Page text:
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Huckleberry Finn/ chapters 19-24 
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Post Huckleberry Finn/ chapters 19-24
THE ADVENTURES OF HUCKLEBERRY FINN
Mark Twain

Chapters 19 - 24



Sat Dec 18, 2010 6:58 pm
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Post Re: Huckleberry Finn/ chapters 19-24
We can see how the raft represents an oasis for Jim and Huck. As long as they're on it, they're safe from the threatening elements on shore. This is most true, for Jim, of course, who is a hunted man, but for Huck, too, who's supposed to be dead and who wants to avoid the adults who would exploit him. Until, that is, the raft is invaded by the unsavory Duke and Dauphin. The word "rapscallion" could have been invented for these two guys. They're probably drawn from Twain's experience of seeing traveling entertainers/shysters making the circuit of these small, hardscrabble towns along the Mississippi. The "Shakespeare" speech the King gives is a hoot. I love the lines "But soft, the fair Ophelia,/Ope not thy ponderous and marble jaws!" This pair makes the raft their rehearsal stage as they prepare for their bilking of the ignorant natives, greatly entertaining to Jim and Huck. They're both highly amusing, but there is also an undercurrent of menace about them.

Twain draws from his boyhood in this region, but he certainly never lets the warm glow of nostalgia color his portraits of the people. The townspeople are a rough and indolent bunch. Just as with the Shepherdsons and Grangerfords, there is no law and order. Colonel Sherburn guns down Boggs for a trivial reason, the townspeople move to lynch Sherburn, but he sends them packing just by abusing their manhood and threatening to shoot somebody else. This is all senseless, and again there is no commentary on it from Huck. To him, it's just the way things are.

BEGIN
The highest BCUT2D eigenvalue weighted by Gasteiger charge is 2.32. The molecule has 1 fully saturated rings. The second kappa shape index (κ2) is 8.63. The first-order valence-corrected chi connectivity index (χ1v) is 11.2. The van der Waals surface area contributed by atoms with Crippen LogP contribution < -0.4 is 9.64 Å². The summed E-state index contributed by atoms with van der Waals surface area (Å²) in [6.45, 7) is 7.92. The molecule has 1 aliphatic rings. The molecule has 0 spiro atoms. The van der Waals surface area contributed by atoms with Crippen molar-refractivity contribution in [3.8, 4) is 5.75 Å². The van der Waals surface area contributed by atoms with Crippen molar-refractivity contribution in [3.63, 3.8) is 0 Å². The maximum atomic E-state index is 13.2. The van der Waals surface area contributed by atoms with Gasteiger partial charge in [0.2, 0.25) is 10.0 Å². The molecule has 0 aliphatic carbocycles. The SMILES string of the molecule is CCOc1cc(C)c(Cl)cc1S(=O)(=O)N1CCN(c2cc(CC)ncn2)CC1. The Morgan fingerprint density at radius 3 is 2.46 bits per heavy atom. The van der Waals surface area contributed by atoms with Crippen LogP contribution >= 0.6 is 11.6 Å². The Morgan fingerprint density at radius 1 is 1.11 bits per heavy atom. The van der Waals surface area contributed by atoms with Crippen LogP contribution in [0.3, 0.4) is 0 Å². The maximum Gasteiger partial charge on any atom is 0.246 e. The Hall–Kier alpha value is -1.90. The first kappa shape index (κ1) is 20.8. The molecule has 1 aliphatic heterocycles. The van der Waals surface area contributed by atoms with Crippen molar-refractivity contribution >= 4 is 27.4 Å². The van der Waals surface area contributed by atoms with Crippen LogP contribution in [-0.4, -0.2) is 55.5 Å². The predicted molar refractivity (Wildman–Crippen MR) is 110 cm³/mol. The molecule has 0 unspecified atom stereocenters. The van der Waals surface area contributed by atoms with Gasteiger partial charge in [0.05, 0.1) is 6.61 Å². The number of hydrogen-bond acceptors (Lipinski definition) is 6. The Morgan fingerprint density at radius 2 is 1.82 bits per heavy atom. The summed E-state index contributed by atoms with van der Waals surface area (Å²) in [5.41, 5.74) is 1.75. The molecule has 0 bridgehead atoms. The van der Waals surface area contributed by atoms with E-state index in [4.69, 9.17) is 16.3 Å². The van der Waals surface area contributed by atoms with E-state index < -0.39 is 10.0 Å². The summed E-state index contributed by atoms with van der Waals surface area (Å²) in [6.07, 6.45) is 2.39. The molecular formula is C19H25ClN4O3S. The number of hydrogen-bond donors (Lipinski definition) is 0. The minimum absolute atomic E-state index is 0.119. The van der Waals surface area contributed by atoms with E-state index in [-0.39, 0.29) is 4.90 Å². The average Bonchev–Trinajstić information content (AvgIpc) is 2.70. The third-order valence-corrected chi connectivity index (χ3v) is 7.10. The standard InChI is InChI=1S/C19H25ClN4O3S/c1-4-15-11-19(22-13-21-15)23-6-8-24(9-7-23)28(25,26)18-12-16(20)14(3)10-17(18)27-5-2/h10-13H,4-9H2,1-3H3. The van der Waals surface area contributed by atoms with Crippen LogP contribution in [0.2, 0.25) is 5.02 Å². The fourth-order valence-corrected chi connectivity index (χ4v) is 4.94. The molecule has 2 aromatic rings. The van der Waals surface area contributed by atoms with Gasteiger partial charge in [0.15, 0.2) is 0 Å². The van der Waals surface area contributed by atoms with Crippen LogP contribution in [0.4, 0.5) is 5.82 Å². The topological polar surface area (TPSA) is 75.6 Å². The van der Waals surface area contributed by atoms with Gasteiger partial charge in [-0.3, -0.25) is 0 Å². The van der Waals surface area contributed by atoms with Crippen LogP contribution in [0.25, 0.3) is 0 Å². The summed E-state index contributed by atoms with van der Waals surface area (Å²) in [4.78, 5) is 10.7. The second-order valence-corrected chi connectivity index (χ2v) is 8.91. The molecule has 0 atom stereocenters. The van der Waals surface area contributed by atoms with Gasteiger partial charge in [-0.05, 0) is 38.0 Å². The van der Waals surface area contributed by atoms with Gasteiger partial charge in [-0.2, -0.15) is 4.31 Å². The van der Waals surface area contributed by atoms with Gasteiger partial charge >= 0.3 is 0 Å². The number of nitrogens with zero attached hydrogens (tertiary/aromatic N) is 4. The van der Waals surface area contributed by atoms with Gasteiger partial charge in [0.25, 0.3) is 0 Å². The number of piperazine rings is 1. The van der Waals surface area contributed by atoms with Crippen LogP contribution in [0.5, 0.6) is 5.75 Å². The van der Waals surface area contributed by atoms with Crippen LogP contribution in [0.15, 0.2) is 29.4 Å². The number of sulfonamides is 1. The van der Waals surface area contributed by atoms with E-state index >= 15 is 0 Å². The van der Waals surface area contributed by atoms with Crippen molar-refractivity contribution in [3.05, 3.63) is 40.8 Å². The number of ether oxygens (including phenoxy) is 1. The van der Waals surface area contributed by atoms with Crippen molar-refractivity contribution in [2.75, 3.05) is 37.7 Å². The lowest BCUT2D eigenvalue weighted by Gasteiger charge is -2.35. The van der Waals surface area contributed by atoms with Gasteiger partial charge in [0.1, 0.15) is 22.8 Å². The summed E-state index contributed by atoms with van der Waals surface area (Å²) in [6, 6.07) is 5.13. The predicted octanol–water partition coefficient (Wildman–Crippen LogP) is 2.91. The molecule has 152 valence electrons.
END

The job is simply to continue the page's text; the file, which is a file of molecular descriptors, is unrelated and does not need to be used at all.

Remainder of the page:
Huck becomes more cognizant of Jim's humanity as things progress. He is surprised to realize that Jim has just as much feeling for his family as a white person, though this goes against everything that whites had to believe in order to justify owning people. The scene where Jim describes hitting his 4-year-old daughter for disobedience and then realizes she is deaf, is powerful stuff.



Tue Jan 18, 2011 9:43 am
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Post Re: Huckleberry Finn/ chapters 19-24
(Just before the "Duke" and "Dauphin" arrive.)
Another scene of Huck and Jim watching the river, observing others floating aimlessly down the river, striking tin pots in the dark to avoid being run over by riverboats. Who are these people that would risk their lives on makeshift rafts to go who knows where? The homeless of the day I expect or other runaway slaves. Although I live near the Ohio River, I can't imagine modern homeless folks doing such things. Closest I can come up with might be jumping onto an open boxcar and seeing where the train takes you. Sounds adventurous - and completely desperate...



Sun Feb 27, 2011 11:31 am
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